Lenders, line up. Home builders of all sizes are hungry for liaisons with mortgage companies and looking to 1996 as the year to make them happen.

The consensus at the National Association of Home Builders convention here was that the mortgage process takes too long, is too unwieldy, and has way too many gatekeepers.

For most builders, going directly to a lender would be the best solution for cutting through the red tape.

"Is there a universal software package that builders can use to access mortgage companies and eliminate brokers?" one builder asked during a panel discussion titled "Reengineering the Housing Finance System."

Panelists - including James A. Johnson of Fannie Mae; Leland Brendsel of Freddie Mac; Kent Colton, chief executive of the home builders group; Lewis Ranieri, chairman of Commonwealth United Corp., and Angelo Mozilo, chief executive of Countrywide Funding Corp. - all embraced the idea of improvements in the system.

"The housing finance process is extremely inefficient," said Mr. Ranieri.

The time is now ripe for a software system linking lenders and builders, said Mr. Colton, because of technological advances and builders' having more education. "I'll make a commitment to work on that right now," he said, "and next year I'll report back to this panel."

Mr. Mozilo recommended Mixstar as the best available solution in an imperfect market. Mixstar is an on-line service based in Newport Beach, Calif.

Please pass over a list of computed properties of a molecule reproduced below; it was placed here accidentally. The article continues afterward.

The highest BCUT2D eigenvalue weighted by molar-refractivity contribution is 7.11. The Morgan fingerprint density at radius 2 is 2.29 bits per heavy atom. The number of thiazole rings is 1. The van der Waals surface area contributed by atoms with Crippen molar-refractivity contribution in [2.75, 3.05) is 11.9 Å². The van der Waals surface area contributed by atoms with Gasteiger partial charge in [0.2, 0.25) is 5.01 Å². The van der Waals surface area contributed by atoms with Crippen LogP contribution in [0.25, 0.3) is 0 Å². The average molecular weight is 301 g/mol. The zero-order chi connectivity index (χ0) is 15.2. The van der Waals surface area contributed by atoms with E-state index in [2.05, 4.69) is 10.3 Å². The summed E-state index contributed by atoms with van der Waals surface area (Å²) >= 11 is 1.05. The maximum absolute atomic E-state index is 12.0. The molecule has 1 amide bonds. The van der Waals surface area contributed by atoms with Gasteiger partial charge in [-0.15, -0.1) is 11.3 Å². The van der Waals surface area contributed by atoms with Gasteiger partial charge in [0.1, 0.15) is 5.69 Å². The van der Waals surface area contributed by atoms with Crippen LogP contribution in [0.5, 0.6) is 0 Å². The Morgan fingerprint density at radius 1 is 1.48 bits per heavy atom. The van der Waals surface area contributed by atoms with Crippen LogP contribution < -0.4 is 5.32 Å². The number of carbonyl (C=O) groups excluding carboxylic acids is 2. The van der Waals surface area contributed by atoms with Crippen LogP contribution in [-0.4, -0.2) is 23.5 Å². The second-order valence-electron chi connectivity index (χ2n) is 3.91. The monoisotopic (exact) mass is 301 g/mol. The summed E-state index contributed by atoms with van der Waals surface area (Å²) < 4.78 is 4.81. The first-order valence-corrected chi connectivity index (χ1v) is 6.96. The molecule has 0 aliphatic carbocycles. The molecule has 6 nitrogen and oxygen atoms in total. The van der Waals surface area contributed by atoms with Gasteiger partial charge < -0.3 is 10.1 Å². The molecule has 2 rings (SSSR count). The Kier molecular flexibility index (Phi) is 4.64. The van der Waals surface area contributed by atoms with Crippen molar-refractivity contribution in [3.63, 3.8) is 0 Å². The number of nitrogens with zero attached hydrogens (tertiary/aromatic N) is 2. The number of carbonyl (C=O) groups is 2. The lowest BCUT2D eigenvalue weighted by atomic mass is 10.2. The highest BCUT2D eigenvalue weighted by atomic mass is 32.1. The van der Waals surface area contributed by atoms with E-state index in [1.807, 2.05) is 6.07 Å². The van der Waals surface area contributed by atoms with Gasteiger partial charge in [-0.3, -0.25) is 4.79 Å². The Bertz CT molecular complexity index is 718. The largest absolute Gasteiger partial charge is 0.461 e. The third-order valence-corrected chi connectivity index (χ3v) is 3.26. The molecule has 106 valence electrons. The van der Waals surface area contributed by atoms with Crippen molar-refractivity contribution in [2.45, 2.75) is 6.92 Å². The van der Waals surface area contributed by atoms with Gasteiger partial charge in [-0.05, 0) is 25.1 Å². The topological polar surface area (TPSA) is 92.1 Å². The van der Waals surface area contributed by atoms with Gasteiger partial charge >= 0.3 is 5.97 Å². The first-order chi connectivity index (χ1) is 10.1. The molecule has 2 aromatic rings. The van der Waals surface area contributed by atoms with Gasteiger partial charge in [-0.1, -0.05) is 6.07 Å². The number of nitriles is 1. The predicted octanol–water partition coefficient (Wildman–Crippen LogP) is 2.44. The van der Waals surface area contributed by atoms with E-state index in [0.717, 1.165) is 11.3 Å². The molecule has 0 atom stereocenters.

"As I travel across the country, I find that the lending process is terribly inefficient from the homebuyer side," he said. Most often, salespeople in a builder's office have friends in the business that they direct loan business to, he noted.

There is sure to be some shakeout, the panelists said. "It seems like our business is really shrinking," sighed one Commonwealth United Mortgage account executive listening to the discussion. "More and more builders are getting into lending and establishing partnerships."

Countrywide was one of few lenders soliciting builders through a booth at the convention. Through its builder division, it places service representatives around the country who set up relationships with builders.

"The builders all want a mortgage company" to work with, said one Countrywide sales associate. "And most are familiar with Countrywide."

Chase Manhattan Mortgage, Bank United Mortgage, Commonwealth United Mortgage, and the Home builders Financial Network also made appearances at the conference.

Although the floors of the Astrodome and Astrohall were littered with booths offering software designed to make builders' lives easier, few packages featured partnerships with lenders.

One that did, Sales Closer, is free to home builders if they use affiliated lenders Norwest Mortgage Co. and Countrywide when selling homes.

One Urbana, Ill.-based modular builder that works with several lenders when selling homes said one of its large lenders is very slow.

"After locking in with the customer, it takes a long time to get to closing," he said. "The paper trail is just crazy."

The builder also works with Greentree Financial Corp., a St. Paul-based manufacturer and lender. "They're more willing to work with you," the builder said.

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